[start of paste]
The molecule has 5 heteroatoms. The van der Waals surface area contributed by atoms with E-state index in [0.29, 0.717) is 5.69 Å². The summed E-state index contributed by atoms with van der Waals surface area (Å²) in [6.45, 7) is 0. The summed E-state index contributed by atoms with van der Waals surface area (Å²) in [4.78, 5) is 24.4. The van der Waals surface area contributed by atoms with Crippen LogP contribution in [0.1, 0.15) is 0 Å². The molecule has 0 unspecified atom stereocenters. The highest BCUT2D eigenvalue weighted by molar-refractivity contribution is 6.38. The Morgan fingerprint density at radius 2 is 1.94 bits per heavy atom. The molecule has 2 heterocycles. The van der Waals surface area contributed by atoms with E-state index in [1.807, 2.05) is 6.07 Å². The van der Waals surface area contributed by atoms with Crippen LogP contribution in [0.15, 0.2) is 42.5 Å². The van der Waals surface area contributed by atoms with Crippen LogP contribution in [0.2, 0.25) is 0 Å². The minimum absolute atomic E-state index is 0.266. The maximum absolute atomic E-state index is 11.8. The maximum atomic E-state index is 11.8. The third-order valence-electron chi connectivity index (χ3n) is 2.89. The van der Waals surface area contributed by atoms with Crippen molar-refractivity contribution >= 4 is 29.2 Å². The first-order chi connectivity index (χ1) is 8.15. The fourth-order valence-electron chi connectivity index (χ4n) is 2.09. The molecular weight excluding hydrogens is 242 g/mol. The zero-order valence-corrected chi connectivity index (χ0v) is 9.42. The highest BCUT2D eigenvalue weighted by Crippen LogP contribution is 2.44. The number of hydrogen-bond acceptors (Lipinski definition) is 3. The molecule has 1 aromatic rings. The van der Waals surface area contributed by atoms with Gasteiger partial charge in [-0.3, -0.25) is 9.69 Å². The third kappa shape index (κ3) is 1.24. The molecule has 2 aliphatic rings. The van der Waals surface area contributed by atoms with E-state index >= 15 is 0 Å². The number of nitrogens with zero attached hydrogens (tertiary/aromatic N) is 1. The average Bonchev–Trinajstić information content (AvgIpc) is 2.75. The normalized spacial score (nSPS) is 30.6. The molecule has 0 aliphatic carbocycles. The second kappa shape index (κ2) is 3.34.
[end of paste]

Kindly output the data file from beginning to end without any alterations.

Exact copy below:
The molecule has 5 heteroatoms. The van der Waals surface area contributed by atoms with E-state index in [0.29, 0.717) is 5.69 Å². The summed E-state index contributed by atoms with van der Waals surface area (Å²) in [6.45, 7) is 0. The summed E-state index contributed by atoms with van der Waals surface area (Å²) in [4.78, 5) is 24.4. The van der Waals surface area contributed by atoms with Crippen LogP contribution in [0.1, 0.15) is 0 Å². The molecule has 0 unspecified atom stereocenters. The highest BCUT2D eigenvalue weighted by molar-refractivity contribution is 6.38. The Morgan fingerprint density at radius 2 is 1.94 bits per heavy atom. The molecule has 2 heterocycles. The van der Waals surface area contributed by atoms with E-state index in [1.807, 2.05) is 6.07 Å². The van der Waals surface area contributed by atoms with Crippen LogP contribution in [0.15, 0.2) is 42.5 Å². The van der Waals surface area contributed by atoms with Crippen LogP contribution in [0.2, 0.25) is 0 Å². The minimum absolute atomic E-state index is 0.266. The maximum absolute atomic E-state index is 11.8. The maximum atomic E-state index is 11.8. The third-order valence-electron chi connectivity index (χ3n) is 2.89. The van der Waals surface area contributed by atoms with Crippen molar-refractivity contribution >= 4 is 29.2 Å². The first-order chi connectivity index (χ1) is 8.15. The fourth-order valence-electron chi connectivity index (χ4n) is 2.09. The molecular weight excluding hydrogens is 242 g/mol. The zero-order valence-corrected chi connectivity index (χ0v) is 9.42. The highest BCUT2D eigenvalue weighted by Crippen LogP contribution is 2.44. The number of hydrogen-bond acceptors (Lipinski definition) is 3. The molecule has 1 aromatic rings. The van der Waals surface area contributed by atoms with Gasteiger partial charge in [-0.3, -0.25) is 9.69 Å². The third kappa shape index (κ3) is 1.24. The molecule has 2 aliphatic rings. The van der Waals surface area contributed by atoms with E-state index >= 15 is 0 Å². The number of nitrogens with zero attached hydrogens (tertiary/aromatic N) is 1. The average Bonchev–Trinajstić information content (AvgIpc) is 2.75. The normalized spacial score (nSPS) is 30.6. The molecule has 0 aliphatic carbocycles. The second kappa shape index (κ2) is 3.34.